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Dori Bejleri, Harvard University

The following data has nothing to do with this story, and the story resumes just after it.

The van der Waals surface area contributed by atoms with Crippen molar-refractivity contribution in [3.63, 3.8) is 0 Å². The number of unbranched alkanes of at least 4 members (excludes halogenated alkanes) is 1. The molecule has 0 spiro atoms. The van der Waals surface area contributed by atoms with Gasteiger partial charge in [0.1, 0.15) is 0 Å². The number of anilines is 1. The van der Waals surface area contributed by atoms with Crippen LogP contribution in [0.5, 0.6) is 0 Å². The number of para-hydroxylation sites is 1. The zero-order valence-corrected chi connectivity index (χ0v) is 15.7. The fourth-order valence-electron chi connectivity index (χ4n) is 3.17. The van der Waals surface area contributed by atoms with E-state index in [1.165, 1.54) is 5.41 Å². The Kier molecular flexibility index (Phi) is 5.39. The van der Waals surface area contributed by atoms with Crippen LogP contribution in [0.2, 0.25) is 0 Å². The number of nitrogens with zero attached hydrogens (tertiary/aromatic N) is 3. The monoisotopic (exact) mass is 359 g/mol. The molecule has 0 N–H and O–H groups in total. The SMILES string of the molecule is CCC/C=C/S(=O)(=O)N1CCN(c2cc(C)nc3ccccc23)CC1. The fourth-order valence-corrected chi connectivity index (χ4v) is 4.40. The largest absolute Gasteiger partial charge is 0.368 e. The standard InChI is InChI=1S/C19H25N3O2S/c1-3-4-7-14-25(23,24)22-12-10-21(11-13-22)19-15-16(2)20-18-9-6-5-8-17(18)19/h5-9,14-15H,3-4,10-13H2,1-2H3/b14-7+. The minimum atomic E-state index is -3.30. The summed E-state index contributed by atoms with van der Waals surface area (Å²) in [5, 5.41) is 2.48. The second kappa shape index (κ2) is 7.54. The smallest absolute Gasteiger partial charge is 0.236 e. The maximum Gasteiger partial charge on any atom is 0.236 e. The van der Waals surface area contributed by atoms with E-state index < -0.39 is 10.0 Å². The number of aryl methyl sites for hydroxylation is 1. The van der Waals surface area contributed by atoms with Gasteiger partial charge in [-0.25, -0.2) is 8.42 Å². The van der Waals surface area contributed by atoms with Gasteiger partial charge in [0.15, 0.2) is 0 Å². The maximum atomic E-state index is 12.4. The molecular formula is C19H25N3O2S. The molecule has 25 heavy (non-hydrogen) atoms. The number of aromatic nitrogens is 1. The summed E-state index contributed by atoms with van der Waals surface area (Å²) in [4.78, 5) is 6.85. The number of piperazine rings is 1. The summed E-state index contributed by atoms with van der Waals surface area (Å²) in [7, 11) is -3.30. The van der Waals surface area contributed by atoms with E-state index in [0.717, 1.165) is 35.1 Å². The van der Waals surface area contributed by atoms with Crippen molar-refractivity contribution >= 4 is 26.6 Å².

Abstract: It has been said that working with non-compact spaces is like trying to hold change in your pocket with a hole in it. One of the central examples of non-compact spaces in algebraic geometry are moduli spaces. Broadly speaking, the points of a moduli space represent equivalence classes of algebraic varieties of a given type, and its geometry reflects the ways these varieties deform in algebraic families. The classification of algebraic varieties of a given type is tantamount to understanding the geometry of the corresponding moduli space. The goal of this talk is to discuss recent progress on compactifying moduli spaces of higher dimensional varieties, focusing on the interplay between compactifications of moduli spaces and singular degenerations of the objects they classify.


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